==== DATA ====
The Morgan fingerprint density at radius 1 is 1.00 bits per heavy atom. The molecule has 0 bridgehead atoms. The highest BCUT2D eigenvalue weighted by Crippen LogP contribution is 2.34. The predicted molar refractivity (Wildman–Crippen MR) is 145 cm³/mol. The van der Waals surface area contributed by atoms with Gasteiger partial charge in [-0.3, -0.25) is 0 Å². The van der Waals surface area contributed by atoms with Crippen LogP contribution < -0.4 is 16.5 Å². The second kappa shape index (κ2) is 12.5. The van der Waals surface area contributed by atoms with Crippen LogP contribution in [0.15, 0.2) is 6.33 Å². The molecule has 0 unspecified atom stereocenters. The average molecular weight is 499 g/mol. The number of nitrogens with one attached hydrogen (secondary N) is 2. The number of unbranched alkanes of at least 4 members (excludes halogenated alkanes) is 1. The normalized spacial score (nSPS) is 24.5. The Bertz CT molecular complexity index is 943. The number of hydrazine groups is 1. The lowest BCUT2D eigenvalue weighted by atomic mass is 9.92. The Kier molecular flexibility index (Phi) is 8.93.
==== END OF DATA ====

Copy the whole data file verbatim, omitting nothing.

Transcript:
The Morgan fingerprint density at radius 1 is 1.00 bits per heavy atom. The molecule has 0 bridgehead atoms. The highest BCUT2D eigenvalue weighted by Crippen LogP contribution is 2.34. The predicted molar refractivity (Wildman–Crippen MR) is 145 cm³/mol. The van der Waals surface area contributed by atoms with Gasteiger partial charge in [-0.3, -0.25) is 0 Å². The van der Waals surface area contributed by atoms with Crippen LogP contribution < -0.4 is 16.5 Å². The second kappa shape index (κ2) is 12.5. The van der Waals surface area contributed by atoms with Crippen LogP contribution in [0.15, 0.2) is 6.33 Å². The molecule has 0 unspecified atom stereocenters. The average molecular weight is 499 g/mol. The number of nitrogens with one attached hydrogen (secondary N) is 2. The number of unbranched alkanes of at least 4 members (excludes halogenated alkanes) is 1. The normalized spacial score (nSPS) is 24.5. The Bertz CT molecular complexity index is 943. The number of hydrazine groups is 1. The lowest BCUT2D eigenvalue weighted by atomic mass is 9.92. The Kier molecular flexibility index (Phi) is 8.93.